but have believed in Executive government,
single-branch government under an Executive
president - elected or not - with unrestrained
powers. They did not believe in restraint.
When I say this I’m not saying they are traitors.
I don’t think they have in mind allegiance to
some foreign power or have a desire to help a
foreign power. I believe they have in their own
minds a love of this country and what they think
is best for this country - but what they think is
best is directly and consciously at odds with
what the Founders of this country and Constitution thought.
They believe we need a different kind of
government now, an Executive government
essentially, rule by decree, which is what we’re
getting with signing statements. Signing
statements are talked about as line-item vetoes
which is one [way] of describing them which are
unconstitutional in themselves, but in other ways
are just saying the president says “I decide what
I enforce. I decide what the law is. I legislate.”
It’s [the same] with the military commissions,
courts that are under the entire control of the
Executive Branch, essentially of the president. A
concentration of legislative, judicial, and
executive powers in one branch, which is
precisely what the Founders meant to avert, and
tried to avert and did avert to the best of their ability in the Constitution.
Founders Had It Right
Now I’m appealing to that as a crisis right now
not just because it is a break in tradition but
because I believe in my heart and from my
experience that on this point the Founders had it right.
It’s not just “our way of doing things” - it was
a crucial perception on the corruption of power
to anybody including Americans. On procedures and
institutions that might possibly keep that power
under control because the alternative was what we
have just seen, wars like Vietnam, wars like Iraq, wars like the one coming.
That brings me to the second point. This
Executive Branch, under specifically Bush and
Cheney, despite opposition from most of the rest
of the branch, even of the cabinet, clearly
intends a war against Iran which even by
imperialist standards, standards in other words
which were accepted not only by nearly everyone
in the Executive Branch but most of the leaders
in Congress. The interests of the empire, the
need for hegemony, our right to control and our
need to control the oil of the Middle East and
many other places. That is consensual in our establishment. ...
But even by those standards, an attack on Iran is
insane. And I say that quietly, I don’t mean it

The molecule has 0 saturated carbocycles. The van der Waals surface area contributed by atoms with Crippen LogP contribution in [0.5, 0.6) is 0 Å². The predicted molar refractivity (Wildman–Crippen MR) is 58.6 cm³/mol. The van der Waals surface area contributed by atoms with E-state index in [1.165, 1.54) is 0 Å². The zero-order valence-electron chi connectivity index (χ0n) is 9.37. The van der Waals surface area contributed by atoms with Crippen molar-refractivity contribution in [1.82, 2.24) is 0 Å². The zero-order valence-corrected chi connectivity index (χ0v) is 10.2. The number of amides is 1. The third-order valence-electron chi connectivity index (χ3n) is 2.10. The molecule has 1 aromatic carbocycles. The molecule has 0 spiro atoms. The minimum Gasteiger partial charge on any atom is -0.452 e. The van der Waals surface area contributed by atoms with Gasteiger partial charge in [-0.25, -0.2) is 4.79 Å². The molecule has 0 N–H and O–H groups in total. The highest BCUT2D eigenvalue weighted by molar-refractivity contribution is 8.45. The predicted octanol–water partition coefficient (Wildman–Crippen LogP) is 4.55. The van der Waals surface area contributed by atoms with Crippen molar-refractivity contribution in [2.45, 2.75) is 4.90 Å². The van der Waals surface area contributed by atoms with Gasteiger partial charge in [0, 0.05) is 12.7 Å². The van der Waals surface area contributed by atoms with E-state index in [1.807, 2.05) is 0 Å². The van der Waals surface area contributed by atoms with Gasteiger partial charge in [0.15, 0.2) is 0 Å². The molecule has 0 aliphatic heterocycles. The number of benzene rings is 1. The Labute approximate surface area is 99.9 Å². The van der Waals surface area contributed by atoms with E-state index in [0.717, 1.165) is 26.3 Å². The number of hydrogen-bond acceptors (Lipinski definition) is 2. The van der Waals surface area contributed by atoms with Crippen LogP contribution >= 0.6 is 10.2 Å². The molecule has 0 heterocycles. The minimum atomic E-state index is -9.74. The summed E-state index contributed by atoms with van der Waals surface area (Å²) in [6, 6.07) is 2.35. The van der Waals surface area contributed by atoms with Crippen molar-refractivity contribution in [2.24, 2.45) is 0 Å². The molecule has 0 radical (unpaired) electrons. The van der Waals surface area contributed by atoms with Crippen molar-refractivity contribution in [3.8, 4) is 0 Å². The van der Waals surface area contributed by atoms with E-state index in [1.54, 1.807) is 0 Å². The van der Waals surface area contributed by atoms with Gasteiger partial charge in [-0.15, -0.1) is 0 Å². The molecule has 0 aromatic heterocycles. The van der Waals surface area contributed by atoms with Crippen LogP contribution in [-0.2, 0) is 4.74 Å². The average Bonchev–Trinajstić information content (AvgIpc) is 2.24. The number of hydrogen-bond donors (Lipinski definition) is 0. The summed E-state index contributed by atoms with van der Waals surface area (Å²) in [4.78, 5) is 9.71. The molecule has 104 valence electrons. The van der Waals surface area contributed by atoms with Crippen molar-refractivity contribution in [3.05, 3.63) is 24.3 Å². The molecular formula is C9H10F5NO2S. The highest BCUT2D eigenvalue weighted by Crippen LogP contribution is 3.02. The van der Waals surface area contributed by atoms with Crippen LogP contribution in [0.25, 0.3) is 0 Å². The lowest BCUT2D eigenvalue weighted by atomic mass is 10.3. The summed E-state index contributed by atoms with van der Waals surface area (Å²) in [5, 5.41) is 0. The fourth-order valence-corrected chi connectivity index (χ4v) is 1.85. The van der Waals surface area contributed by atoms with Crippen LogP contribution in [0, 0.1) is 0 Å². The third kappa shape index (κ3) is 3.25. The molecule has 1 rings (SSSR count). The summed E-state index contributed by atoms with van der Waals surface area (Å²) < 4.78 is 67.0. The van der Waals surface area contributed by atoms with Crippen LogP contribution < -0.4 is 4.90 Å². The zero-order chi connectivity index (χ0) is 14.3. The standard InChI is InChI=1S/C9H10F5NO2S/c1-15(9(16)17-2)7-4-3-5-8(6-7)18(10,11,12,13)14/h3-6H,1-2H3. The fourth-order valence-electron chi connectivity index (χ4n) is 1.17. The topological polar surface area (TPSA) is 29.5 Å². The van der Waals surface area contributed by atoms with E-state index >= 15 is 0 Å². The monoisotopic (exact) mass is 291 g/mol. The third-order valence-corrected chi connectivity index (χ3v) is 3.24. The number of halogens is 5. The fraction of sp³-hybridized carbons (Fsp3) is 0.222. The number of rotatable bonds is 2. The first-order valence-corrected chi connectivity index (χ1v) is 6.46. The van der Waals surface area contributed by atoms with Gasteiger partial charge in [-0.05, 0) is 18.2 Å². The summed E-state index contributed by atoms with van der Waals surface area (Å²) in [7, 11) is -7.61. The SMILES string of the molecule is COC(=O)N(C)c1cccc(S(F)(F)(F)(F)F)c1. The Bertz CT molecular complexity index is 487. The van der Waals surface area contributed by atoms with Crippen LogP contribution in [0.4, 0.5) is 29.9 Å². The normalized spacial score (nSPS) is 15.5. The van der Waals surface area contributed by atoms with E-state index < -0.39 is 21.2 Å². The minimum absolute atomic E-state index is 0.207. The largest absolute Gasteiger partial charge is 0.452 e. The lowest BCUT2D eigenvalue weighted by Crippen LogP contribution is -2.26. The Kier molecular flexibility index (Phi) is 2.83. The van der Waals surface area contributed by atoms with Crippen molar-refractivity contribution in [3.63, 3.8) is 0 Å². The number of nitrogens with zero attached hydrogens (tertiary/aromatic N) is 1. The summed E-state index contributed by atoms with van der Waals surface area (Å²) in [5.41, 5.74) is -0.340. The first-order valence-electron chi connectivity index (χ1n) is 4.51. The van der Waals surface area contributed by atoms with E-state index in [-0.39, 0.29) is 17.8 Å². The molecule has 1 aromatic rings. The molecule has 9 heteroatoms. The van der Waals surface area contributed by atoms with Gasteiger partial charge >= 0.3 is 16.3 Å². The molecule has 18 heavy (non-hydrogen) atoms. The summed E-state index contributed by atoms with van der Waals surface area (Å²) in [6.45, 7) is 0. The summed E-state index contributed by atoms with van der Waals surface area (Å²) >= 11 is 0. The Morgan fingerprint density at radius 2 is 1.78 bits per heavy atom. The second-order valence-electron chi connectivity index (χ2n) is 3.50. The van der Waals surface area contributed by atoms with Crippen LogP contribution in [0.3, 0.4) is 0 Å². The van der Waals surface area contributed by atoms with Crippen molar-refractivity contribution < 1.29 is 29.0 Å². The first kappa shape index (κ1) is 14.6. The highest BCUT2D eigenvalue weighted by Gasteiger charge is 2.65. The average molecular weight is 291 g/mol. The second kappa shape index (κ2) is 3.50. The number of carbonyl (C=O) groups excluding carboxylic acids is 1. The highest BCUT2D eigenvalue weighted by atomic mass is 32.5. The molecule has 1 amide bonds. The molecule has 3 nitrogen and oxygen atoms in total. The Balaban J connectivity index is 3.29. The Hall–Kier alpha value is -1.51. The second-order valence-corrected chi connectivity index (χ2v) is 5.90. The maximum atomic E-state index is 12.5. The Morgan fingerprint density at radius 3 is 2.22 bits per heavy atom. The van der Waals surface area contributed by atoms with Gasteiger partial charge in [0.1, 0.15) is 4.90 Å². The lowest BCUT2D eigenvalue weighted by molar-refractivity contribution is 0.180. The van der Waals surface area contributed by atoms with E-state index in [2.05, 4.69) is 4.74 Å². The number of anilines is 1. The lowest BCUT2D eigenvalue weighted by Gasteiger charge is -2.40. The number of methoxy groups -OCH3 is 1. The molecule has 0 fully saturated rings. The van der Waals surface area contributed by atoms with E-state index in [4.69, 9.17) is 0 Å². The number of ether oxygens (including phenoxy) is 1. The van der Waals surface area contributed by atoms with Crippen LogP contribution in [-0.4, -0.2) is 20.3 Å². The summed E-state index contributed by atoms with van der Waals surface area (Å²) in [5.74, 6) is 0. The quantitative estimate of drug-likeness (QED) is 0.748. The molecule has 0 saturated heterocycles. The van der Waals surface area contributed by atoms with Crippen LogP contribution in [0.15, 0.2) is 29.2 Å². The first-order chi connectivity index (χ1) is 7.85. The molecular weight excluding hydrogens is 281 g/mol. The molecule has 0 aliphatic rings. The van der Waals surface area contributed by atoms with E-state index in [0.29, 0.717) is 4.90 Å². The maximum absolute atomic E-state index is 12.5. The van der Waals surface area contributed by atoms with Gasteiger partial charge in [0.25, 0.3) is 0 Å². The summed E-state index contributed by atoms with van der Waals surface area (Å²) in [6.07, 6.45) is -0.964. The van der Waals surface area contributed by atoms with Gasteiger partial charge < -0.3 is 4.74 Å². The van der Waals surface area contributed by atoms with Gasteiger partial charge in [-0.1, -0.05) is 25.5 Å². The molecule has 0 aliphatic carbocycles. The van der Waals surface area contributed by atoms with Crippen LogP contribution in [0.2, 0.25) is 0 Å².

to be heard as rhetoric. Of course it’s not only
aggression and a violation of international law,
a supreme international crime, but it is by
imperial standards, insane in terms of the consequences.
Does that make it impossible? No, it obviously
doesn’t, it doesn’t even make it unlikely.
That is because two things come together that
with the acceptance for various reasons of the
Congress - Democrats and Republicans - and the
public and the media, we have freed the White
House - the president and the vice president -
from virtually any restraint by Congress, courts, media, public, whatever.
And on the other hand, the people who have this
unrestrained power are crazy. Not entirely, but they have crazy beliefs.
And the question is what then, what can we do
about this? We are heading towards an insane
operation. It is not certain. It is likely. ... I
want to try to be realistic myself here, to
encourage us to do what we must do, what is
needed to be done with the full recognition of
the reality. Nothing is impossible.
What I’m talking about in the way of a police
state, in the way of an attack on Iran is not
certain. Nothing is certain, actually. However, I
think it is probable, more likely than not, that
in the next 15, 16 months of this administration
we will see an attack on Iran. Probably. Whatever we do.
And ... we will not succeed in moving Congress
probably, and Congress probably will not stop the
president from doing this. And that’s where we’re
heading. That’s a very ugly, ugly prospect.
However, I think it’s up to us to work to
increase that small perhaps - anyway not large -
possibility and probability to avert this within
the next 15 months, aside from the effort that we
have to make for the rest of our lives.
Restoring the Republic
Getting back the constitutional government and
improving it will take a long time. And I think
if we don’t get started now, it won’t be started under the next administration.
Getting out of Iraq will take a long time.
Averting Iran and averting a further coup in the
face of a 9/11, another attack, is for right now,
it can’t be put off. It will take a kind of
political and moral courage of which we have seen very little...